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Posted July 25, 2004
This short but charming book from Amherst College Press, published for the centennial of Emily Dickinson's 1886 death, is edited with an introduction and manuscript comments by R. W. Franklin. Ralph Franklin is arguably the best current Dickinson manuscript scholar and also edited 'The Poems of Emily Dickinson', to my eyes the current definitive edition of Dickinson. The Master Letters are three letters, actually drafts of three letters, to a person Emily addresses as 'Master' They are undated by Dickinson, but some sleuthing and careful handwriting analysis described in the introduction put them in a credible chronologic order. No other version of these letters or the other side of this correspondence is known. A wonderful mystery. For decades only a fragment of one letter was known to the public, published with Dickinson poems because of the poetic qualities abundant in these letters. The full letters were suppressed, presumably because of their intimate emotional content. The mildest letter was published in 1931, the final two waited until 1955 for publication. Because of Dickinson's original and idiosyncratic use of punctuation, capitalization, and word and line spacing, it is currently fashionable to read Dickinson in the original, usually meaning reproductions of the handwritten originals. Standard print has no equivalent of her dashes of various lengths, for example. This text includes full page photographs of every page of the letters with a faithful printed version on the facing page. Plus, as a real treat, an insert envelope contains complete reproductions of all the original leaves. A beautiful touch. The hand of the author is very present in scratch outs, overwrites, and corrections - giving hints at Emily's creative and editing process. The handwriting is clear and legible but takes some study to read fluidly. I feel very close to Emily Dickinson reading and holding these letters. This text is a must for Dickinson fans, and will be appreciated by many bibliophiles and scholars.Was this review helpful? Yes NoThank you for your feedback. Report this reviewThank you, this review has been flagged.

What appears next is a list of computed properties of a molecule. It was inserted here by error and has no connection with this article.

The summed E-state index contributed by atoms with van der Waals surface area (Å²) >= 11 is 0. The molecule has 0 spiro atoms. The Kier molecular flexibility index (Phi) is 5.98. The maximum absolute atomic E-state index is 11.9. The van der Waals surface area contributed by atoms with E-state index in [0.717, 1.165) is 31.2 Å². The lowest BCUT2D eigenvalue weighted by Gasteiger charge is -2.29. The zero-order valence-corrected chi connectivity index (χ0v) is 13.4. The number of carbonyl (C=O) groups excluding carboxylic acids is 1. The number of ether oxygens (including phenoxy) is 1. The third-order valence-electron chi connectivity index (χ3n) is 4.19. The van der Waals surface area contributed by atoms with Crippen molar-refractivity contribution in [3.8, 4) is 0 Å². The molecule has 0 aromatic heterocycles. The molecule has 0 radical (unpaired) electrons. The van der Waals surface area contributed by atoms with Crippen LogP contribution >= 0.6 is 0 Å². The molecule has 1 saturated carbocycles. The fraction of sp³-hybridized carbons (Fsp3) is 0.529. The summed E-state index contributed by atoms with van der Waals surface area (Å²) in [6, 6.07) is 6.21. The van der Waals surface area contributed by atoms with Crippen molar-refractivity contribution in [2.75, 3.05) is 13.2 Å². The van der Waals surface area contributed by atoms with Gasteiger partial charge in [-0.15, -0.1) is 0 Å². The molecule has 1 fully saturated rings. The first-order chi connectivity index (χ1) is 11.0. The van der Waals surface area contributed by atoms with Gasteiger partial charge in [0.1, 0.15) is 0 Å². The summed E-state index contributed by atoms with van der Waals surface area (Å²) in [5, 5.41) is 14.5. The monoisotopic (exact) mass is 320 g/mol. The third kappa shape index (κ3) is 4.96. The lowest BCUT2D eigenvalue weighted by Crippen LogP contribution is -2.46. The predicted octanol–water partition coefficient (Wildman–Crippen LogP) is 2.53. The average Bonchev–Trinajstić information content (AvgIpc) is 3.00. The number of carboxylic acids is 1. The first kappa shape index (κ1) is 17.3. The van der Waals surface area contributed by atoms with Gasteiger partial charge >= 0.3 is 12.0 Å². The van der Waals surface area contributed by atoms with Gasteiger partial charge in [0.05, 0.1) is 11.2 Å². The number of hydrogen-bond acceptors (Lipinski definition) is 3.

Posted January 23, 2002
Ms. Dickenson's work is masterfully exemplified in this work. Her twist on words goes beyond being as deep as symbols within symbols. This is unavoidable to any who respect literature.Was this review helpful? Yes NoThank you for your feedback. Report this reviewThank you, this review has been flagged.